The thing that students didn’t understand, Maureen mused, and then, in her mind, corrected herself. One of the things students didn’t understand is that a two-year-old was still plenty aware enough to notice things, and a three-year-old even more so.
One of the things two- and three-year-olds noticed was when some of their peers left the school, and others didn’t. They noticed when Adorlee and Aceline’s mother came to visit, and Harvey and Miliana’s mother didn’t. They noticed gifts and new clothes and special attention paid – and it gave them a standard against to measure the attention their own parents gave them.
Shiva’s three had packed up their belongings and cheerfully hopped into a car with their mother. Mea’s four had done the same. Mabina’s had never lived in the creche; Eriko and Callista took their children and fled.
Ivette’s children and Xaviera’s older two watched this with interest, never asking why they weren’t going, what was going to happen. And then Anwell came for Ivette’s Lidah, and then Adrian for her son (his son) Oliver, and that left of that year Harvey and Miliana.
They didn’t say anything that year. They went back to playing, and that was fine. They didn’t say anything the next year, when Wren and Rowan, Lydia and Eris, Genevieve and ‘Lisha all took their children, or the next year, when Manira left hers.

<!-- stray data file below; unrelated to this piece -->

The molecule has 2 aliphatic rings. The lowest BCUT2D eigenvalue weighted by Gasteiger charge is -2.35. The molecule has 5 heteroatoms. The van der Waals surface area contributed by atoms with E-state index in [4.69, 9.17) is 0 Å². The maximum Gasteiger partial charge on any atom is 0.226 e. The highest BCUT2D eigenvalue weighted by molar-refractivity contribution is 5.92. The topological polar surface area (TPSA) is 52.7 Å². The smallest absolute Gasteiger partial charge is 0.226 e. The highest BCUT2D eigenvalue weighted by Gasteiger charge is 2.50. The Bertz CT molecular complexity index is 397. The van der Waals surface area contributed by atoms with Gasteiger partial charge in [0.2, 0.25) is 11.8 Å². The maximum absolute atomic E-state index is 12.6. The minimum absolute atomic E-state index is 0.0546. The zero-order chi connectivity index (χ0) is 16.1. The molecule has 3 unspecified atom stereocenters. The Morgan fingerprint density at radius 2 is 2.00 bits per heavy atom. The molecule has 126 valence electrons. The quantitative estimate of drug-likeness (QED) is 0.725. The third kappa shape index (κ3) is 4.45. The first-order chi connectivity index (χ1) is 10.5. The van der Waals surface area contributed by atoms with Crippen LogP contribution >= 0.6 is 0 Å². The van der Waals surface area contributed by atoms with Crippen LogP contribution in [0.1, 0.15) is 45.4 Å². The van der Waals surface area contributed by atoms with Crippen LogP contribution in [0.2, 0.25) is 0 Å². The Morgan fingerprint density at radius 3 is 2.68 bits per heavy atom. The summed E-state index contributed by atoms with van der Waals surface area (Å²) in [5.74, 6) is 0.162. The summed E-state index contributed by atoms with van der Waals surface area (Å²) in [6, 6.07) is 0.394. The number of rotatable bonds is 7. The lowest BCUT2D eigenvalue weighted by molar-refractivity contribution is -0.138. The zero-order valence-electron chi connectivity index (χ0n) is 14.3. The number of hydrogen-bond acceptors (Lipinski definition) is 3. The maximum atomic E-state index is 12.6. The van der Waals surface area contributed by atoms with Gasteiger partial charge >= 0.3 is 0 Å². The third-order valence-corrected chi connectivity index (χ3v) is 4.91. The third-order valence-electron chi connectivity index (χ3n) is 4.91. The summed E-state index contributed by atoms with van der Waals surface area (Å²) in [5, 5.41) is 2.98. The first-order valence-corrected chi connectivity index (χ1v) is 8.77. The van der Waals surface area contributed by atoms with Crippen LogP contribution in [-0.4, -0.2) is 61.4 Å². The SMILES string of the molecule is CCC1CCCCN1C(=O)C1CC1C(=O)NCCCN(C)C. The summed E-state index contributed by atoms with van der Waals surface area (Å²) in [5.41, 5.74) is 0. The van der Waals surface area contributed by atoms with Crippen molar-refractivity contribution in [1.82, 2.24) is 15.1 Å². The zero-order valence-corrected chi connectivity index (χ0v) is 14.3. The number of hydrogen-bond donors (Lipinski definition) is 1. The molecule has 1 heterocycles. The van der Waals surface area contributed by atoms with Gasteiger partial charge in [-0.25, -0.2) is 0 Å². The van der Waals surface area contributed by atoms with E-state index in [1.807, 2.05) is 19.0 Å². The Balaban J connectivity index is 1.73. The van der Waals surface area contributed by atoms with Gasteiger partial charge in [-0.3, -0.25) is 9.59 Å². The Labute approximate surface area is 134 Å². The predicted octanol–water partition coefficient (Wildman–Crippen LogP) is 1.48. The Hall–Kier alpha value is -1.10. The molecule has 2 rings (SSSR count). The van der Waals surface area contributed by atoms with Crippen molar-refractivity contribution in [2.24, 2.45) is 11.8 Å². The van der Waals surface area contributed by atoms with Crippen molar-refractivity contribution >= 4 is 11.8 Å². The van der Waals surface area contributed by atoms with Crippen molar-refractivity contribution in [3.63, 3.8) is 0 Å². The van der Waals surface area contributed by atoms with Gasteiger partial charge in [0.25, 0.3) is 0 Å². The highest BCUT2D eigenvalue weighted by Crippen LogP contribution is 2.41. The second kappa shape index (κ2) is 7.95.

It was the end of year eleven, when Miliana was seven, that she crawled up into Maureen’s lap and asked the impossible question. “Lady Maureen?”
“Yes, sweetness?” She was a beautiful girl. Her parents were both lovely; it remained to see whether the poison in both of them would be carried in her as well.
“Condwiramur and Sprout’s mom, and Laima and Ama’s, they came and took them. But not everyone’s mom or dad takes them.”
“That is true.” Maureen had had this conversation before. Not many times, but she imagined the number would keep going up.
“My mom doesn’t love me, does she?”
“I do not know what is in the core of your mother’s heart, Miliana, and no-one but she can truly know that. What I know is that she and I spoke when she left, and the felt that you would be better served – safer, warmer, happier – here, where you had grown up. She wanted you and Harvey to be happy and safe, Miliana.”
Those weren’t the words that Xaviera had used, but they would do. Maureen finished with some that were entirely her own. “And we wanted you to be cherished, and warm, and safe. We wanted you here, in the creche, with us.” Maureen placed a careful kiss on the girl’s forehead. “We wanted you here.”
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